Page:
The O'Donnell Law Group, LLC|
If you would like to formalize how you would like your assets distributed after your death, you will need a will. You will also want to take advantage of the many ways to reduce expenses and taxes and thus avoid unnecessary shrinkage of the estate. In addition, you will select an individual as the executor who will be entrusted with settling your estate and carrying out the particular distribution called for in the will. When there is no will, the law establishes how a person's estate will be distributed, and the distribution imposed by law cannot and does not take into account the individual's particular desires or the special circumstances which may exist in his or her family. The court will also appoint someone to administer the estate and it may not be the person you would choose. In Connecticut, anyone who is at least eighteen years old and of sound mind can make a will. Because it is such an important document, certain formalities must be observed in the preparation and signing of a valid will in order to give it any effect. I have the training and experience needed to advise clients on the subject, to make sure that each client's objectives are taken into account, in the context of his or her family. It will remain in effect until you revoke it, or an event occurs in your life that should be reflected in a new will, or it does not meet your needs anymore (a subsequent marriage, divorce or dissolution of marriage, birth or adoption of a minor child will revoke a will unless a provision is made to cover such an occurrence). A carefully drawn will can often result in tax savings and may also result in a reduction of administration expenses.
LIVING TRUST - There are two types of living trusts. A revocable living trust is a trust set up by an individual during his or her lifetime and operates during the person's lifetime. It can continue after the person's death for the benefit of a spouse, children, other relatives, friends or charitable organizations. The individual is completely at liberty to change or cancel (revoke) the trust at any time. It may also be used to save estate taxes in a manner similar to a will. Also, a living trust may provide confidentiality and privacy as it usually does not have to be filed in the probate court nor are the assets usually disclosed. An irrevocable living trust is the second type and is not subject to change or cancellation. This will have better tax consequences but you will be unable to change any of the terms or appointments once executed. This does not allow you a lot of mobility in the event you change your mind.
It is always a good idea to have at least a simple will even if there is a living trust. Remember, the trust can dispose of only those assets that are properly transferred to it. Very often, by design, oversight, or lack of attention, not every asset is placed in the trust, thus necessitating probate for any assets not in the trust. The will may state that all probate assets are to be transferred to the trust or may contain other dispositive provisions. A living trust does not avoid probate entirely, however. Title to the assets transferred into a living trust are held in the name of the trustee and not in the settlor's individual name. Thus, to the extent property is properly placed in the trust before death, the living trust “bypasses” probate in the sense that probate proceedings are not necessary to pass title to the trust assets on death. To accomplish this result one must be vigilant in placing and keeping assets in the trust. If this is accomplished, the use and enjoyment of the assets does pass on to the beneficiaries after the settlor's death; however, the Connecticut Succession Tax Return must be filed through the probate court (the succession tax is currently being phased out).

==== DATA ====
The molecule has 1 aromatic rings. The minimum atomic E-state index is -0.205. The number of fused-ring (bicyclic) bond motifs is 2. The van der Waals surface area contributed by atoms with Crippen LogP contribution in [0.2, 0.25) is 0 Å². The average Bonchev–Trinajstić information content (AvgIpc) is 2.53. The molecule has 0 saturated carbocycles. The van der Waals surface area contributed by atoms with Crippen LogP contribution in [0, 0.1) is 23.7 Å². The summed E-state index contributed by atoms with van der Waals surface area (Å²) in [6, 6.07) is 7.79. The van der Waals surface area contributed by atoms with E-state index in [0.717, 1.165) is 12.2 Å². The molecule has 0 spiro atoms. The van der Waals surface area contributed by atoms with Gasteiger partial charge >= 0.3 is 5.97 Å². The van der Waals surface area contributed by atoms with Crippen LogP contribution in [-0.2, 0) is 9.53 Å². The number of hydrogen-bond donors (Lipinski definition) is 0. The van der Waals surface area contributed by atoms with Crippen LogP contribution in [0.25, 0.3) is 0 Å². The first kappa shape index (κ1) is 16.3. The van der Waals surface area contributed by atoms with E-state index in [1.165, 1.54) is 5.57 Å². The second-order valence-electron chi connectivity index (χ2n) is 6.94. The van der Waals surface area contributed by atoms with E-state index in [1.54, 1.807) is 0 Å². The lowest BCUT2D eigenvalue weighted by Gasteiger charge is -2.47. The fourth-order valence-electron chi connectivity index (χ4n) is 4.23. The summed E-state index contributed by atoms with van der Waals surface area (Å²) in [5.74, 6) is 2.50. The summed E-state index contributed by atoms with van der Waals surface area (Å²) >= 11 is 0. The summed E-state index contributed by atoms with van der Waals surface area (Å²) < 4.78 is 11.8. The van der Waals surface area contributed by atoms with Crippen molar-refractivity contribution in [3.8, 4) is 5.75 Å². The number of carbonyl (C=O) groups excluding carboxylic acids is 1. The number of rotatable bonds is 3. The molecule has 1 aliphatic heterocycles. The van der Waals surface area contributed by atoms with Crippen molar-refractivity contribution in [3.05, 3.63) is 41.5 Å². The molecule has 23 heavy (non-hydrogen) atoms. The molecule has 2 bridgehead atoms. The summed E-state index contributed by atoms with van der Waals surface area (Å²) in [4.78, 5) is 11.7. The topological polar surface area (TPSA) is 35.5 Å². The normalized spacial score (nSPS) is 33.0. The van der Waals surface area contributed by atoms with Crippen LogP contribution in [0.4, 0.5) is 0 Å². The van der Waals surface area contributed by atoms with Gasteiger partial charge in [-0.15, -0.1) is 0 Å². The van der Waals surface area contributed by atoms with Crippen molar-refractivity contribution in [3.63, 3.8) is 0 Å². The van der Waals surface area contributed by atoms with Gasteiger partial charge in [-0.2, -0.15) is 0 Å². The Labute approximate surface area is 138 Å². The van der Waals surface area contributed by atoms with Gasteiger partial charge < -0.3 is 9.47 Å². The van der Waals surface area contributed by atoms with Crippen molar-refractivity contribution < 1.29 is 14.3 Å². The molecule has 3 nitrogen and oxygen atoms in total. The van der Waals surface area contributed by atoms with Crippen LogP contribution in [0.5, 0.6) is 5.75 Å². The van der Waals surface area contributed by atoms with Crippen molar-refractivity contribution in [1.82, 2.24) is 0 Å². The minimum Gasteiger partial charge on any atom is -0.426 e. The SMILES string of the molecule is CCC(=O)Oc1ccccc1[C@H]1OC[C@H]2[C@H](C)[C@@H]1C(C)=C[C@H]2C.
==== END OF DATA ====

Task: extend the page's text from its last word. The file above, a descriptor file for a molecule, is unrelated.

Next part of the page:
A revocable living trust does not in and of itself save taxes. The settlor reserves such rights over the trust and its property so that income and inheritance taxes are determined as if the trust did not exist. Furthermore, probate fees are not necessarily avoided. The trust can be drafted in a number of ways to save estate taxes, but such tax savings can also be achieved through the use of a testamentary trust.I have the training and experience to advise a person on the proper uses of living trusts and to create a trust which accommodates the person's particular needs, concerns and wishes.
LIVING WILL AND HEALTH CARE PROXY
A living will is a document dealing with whether or not and individual desires artificial life support systems under certain circumstances, i.e. terminal illness or permanent unconsciousness.
A Health Care Proxy elects a family member or physician to make medical decisions in the event you are unable to make these decisions or to make decisions regarding your body in the event you pass away.
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